The pitfalls of evaluation - lessons from Mears Limited v Leeds City Council

On Tuesday, judgment was handed down in the interesting case of Mears Limited v Leeds City Council, which concerned a procurement for the maintenance of public housing stock. The case illustrates some of the rocks on which an evaluation process might founder and provides a helpful practical application of the recent line of cases around disclosure of award criteria. It also provides useful guidance on how contracting authorities might best structure evaluation schemes so as to avoid potential breaches of the procurement regulations.

Leeds ran a competitive dialogue process for tenders to maintain its public housing stock. The process contained several stages. The claimant, Mears, was successful in getting through the initial selection phase, but was unsuccessful in reaching the final bid phase. The assessment of the bids involved three elements which would later prove to be contentious:

  • an Evaluation Table, divided into several sections, with each section containing several questions. Each overall section was given a weighting, but within each section, no weightings were given to individual questions. Before the bid deadline, a bidder asked for clarification as to how each question would be weighted and was simply referred back to the Evaluation Table itself (in which each section of questions had an overall weighting). The claimant argued that the questions amounted to separate sub-criteria that should have been weighted, and that this was a breach by Leeds.
  • internal Scoring Guidance, which suggested that, this being a competitive dialogue process, full marks on certain elements could be reserved for those bids which showed innovation or exceeded the specification in some way. The claimant argued, following the findings in Letting International v London Borough of Newham, that the failure to tell bidders that full marks could only be obtained by exceeding the stated requirements was non-transparent and was therefore a breach of the regulations.
  • internal Model Answers, which gave guidance to evaluators as to what might be expected in answers to the questions in the Evaluation Table. The claimant argued that the content of these Model Answers amounted to separate criteria which should have been disclosed.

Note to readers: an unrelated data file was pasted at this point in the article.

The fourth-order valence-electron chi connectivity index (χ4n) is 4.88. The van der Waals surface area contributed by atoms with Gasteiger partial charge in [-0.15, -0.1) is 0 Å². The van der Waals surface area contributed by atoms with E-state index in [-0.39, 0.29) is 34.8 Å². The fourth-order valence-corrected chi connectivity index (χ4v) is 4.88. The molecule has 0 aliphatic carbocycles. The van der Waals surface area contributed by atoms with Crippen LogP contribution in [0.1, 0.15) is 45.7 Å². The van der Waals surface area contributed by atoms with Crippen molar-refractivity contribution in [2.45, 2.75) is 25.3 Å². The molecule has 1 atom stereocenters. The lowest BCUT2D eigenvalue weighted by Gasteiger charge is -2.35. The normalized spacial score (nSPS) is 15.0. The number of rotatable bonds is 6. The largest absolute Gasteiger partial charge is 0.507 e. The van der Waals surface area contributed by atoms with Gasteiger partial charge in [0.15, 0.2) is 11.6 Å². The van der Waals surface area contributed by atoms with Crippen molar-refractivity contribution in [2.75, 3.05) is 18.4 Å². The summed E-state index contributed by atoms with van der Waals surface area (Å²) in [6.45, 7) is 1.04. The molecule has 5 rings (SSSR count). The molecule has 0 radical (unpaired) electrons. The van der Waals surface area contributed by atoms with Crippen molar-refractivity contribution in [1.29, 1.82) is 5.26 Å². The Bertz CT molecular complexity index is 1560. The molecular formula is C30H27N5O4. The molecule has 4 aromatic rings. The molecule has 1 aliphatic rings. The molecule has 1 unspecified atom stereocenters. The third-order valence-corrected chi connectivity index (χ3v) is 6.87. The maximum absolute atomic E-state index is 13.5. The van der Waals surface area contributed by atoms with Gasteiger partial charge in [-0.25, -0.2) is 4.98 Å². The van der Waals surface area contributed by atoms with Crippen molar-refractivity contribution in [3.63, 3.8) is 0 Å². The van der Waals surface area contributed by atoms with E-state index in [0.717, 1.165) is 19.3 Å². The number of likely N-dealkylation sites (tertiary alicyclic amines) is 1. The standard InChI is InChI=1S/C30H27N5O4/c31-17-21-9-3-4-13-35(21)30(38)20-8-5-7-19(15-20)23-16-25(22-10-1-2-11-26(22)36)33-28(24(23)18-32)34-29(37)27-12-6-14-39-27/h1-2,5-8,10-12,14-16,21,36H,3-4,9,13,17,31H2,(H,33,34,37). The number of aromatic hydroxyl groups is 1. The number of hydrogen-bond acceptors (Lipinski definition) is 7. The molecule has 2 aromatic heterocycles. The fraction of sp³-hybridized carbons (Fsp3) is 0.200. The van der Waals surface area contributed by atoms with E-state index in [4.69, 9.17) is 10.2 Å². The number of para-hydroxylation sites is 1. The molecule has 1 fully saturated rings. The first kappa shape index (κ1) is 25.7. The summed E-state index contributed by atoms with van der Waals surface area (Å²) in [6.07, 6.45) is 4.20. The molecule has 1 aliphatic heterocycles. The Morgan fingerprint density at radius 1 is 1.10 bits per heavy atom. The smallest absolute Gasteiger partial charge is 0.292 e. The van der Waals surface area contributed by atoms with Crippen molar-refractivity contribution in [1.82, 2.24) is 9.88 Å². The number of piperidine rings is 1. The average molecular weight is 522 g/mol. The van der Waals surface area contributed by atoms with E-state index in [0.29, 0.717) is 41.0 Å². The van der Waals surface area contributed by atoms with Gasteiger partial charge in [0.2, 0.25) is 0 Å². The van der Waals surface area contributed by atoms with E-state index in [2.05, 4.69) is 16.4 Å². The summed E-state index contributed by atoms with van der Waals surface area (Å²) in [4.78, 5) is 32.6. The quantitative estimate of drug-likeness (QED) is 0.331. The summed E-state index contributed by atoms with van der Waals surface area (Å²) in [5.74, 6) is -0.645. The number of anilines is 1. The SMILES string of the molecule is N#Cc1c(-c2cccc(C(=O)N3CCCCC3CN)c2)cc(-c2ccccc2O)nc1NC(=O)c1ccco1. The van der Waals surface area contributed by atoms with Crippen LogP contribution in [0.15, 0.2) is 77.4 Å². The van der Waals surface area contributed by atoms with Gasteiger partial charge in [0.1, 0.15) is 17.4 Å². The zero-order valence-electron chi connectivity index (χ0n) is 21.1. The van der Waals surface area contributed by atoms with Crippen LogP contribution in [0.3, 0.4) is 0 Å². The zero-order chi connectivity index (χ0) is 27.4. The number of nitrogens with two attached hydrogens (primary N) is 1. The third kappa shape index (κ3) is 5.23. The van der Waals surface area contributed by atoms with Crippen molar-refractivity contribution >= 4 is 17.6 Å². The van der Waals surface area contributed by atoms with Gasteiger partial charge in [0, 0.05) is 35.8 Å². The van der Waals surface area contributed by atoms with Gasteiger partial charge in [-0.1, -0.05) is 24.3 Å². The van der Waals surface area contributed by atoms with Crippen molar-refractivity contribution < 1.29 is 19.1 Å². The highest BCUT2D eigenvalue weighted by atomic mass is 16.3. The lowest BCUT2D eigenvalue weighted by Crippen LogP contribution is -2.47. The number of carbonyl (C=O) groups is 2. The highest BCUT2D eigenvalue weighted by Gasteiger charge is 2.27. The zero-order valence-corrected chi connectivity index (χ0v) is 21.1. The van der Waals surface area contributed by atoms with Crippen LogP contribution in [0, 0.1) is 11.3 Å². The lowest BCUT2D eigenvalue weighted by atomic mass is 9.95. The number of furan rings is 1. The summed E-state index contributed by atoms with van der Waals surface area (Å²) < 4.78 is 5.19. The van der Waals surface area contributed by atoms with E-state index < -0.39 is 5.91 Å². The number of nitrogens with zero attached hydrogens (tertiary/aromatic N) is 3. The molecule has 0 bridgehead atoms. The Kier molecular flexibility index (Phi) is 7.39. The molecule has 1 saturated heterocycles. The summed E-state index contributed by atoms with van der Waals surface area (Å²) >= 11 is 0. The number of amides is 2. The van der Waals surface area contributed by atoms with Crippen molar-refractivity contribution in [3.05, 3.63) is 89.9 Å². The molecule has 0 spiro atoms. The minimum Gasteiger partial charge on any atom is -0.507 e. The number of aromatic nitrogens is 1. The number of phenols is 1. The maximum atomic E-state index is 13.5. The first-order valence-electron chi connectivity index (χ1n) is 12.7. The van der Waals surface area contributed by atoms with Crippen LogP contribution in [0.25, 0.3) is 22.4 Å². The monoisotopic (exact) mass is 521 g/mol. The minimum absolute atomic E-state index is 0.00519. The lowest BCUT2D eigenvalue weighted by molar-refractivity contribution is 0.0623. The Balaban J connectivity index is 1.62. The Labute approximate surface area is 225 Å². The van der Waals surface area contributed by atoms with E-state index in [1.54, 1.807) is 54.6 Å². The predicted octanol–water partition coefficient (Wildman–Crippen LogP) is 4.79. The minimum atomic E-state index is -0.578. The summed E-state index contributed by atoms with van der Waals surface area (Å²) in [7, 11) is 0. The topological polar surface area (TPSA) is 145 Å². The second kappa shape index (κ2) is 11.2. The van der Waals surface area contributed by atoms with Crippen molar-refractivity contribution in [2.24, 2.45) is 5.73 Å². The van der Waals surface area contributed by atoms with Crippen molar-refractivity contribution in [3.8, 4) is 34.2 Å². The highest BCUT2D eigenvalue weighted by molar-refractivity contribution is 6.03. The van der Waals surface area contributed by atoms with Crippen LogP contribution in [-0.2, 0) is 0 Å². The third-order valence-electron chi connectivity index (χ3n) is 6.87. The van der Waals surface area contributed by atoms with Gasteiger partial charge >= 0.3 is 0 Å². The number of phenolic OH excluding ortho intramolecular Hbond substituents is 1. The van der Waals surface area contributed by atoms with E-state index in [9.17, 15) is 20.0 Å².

An interesting precursor to this hearing is that there was a previous trial in January of this year to decide whether the internal Model Answers should be disclosed to the claimant. Mears became aware of the existence of these Model Answers during the feedback stage, when Leeds explained that marks had been lost because answers do not hit Model Answers. Leeds then refused to disclose the Model Answers during the feedback stage on the grounds that to do so would defeat the purpose of the procurement and result in identical, 'tick box' answers from all the bidders, between which it would then be impossible to distinguish. The court recognised this as a legitimate concern, but also held that it was essential to Mears' case that Mears had sight of the Model Answers, and ordered disclosure within a 'confidentiality ring', to Mears' named representative and solicitors only. This illustrates the dangers of unwittingly providing 'ammunition' to bidders during the feedback stage (although of course it can always be argued that bidders will have a right to a wide range of information via a Freedom of Information Act request in any case).

Turning back to the recent hearing, the judge first looked back at the leading recent cases around evaluation and summarised the current state of the law. Criteria, sub-criteria and weightings need to be disclosed to bidders upfront in order that bidders can prepare the bid with an understanding as to how it will be assessed and what the contracting authority's requirements are. There are however a couple of situations where a contracting authority is justified in not disclosing a criterion; first, because it does not, on a reasonable view, introduce different or new criteria, sub-criteria or weightings; or secondly, because it could not have affected the tenders in any event.